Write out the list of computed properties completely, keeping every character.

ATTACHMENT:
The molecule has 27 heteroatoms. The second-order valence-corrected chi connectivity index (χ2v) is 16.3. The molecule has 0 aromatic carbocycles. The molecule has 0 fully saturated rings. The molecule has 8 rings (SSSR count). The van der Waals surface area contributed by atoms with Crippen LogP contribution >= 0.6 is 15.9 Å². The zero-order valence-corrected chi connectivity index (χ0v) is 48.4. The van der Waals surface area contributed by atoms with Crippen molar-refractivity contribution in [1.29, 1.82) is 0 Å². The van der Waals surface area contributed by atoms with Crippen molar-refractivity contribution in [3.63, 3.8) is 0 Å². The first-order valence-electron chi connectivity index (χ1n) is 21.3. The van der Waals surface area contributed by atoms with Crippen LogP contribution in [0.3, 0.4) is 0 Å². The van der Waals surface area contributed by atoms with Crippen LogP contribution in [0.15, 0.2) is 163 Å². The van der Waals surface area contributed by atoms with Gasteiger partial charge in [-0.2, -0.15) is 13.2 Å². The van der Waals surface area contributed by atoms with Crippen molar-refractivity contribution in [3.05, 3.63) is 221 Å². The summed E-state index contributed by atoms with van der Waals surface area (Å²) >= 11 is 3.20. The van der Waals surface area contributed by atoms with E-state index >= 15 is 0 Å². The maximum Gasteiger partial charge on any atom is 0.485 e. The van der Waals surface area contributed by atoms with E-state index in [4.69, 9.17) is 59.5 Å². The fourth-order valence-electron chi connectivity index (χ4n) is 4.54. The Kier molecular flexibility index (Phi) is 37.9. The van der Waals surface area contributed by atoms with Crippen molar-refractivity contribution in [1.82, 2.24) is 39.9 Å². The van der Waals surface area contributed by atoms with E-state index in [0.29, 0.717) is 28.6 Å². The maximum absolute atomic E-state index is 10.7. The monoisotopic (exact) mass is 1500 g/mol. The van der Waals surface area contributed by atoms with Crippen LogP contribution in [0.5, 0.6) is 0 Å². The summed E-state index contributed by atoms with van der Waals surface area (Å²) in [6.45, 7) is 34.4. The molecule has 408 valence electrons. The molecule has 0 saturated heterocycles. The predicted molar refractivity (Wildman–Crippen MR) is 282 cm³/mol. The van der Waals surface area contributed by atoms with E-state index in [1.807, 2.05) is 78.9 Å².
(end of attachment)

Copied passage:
The molecule has 27 heteroatoms. The second-order valence-corrected chi connectivity index (χ2v) is 16.3. The molecule has 0 aromatic carbocycles. The molecule has 0 fully saturated rings. The molecule has 8 rings (SSSR count). The van der Waals surface area contributed by atoms with Crippen LogP contribution >= 0.6 is 15.9 Å². The zero-order valence-corrected chi connectivity index (χ0v) is 48.4. The van der Waals surface area contributed by atoms with Crippen molar-refractivity contribution in [1.29, 1.82) is 0 Å². The van der Waals surface area contributed by atoms with Crippen molar-refractivity contribution in [3.63, 3.8) is 0 Å². The first-order valence-electron chi connectivity index (χ1n) is 21.3. The van der Waals surface area contributed by atoms with Crippen LogP contribution in [0.3, 0.4) is 0 Å². The van der Waals surface area contributed by atoms with Crippen LogP contribution in [0.15, 0.2) is 163 Å². The van der Waals surface area contributed by atoms with Gasteiger partial charge in [-0.2, -0.15) is 13.2 Å². The van der Waals surface area contributed by atoms with Crippen molar-refractivity contribution in [3.05, 3.63) is 221 Å². The summed E-state index contributed by atoms with van der Waals surface area (Å²) >= 11 is 3.20. The van der Waals surface area contributed by atoms with E-state index >= 15 is 0 Å². The maximum Gasteiger partial charge on any atom is 0.485 e. The van der Waals surface area contributed by atoms with E-state index in [4.69, 9.17) is 59.5 Å². The fourth-order valence-electron chi connectivity index (χ4n) is 4.54. The Kier molecular flexibility index (Phi) is 37.9. The van der Waals surface area contributed by atoms with Crippen molar-refractivity contribution in [1.82, 2.24) is 39.9 Å². The van der Waals surface area contributed by atoms with E-state index in [0.29, 0.717) is 28.6 Å². The maximum absolute atomic E-state index is 10.7. The monoisotopic (exact) mass is 1500 g/mol. The van der Waals surface area contributed by atoms with Crippen LogP contribution in [0.5, 0.6) is 0 Å². The summed E-state index contributed by atoms with van der Waals surface area (Å²) in [6.45, 7) is 34.4. The molecule has 408 valence electrons. The molecule has 0 saturated heterocycles. The predicted molar refractivity (Wildman–Crippen MR) is 282 cm³/mol. The van der Waals surface area contributed by atoms with E-state index in [1.807, 2.05) is 78.9 Å².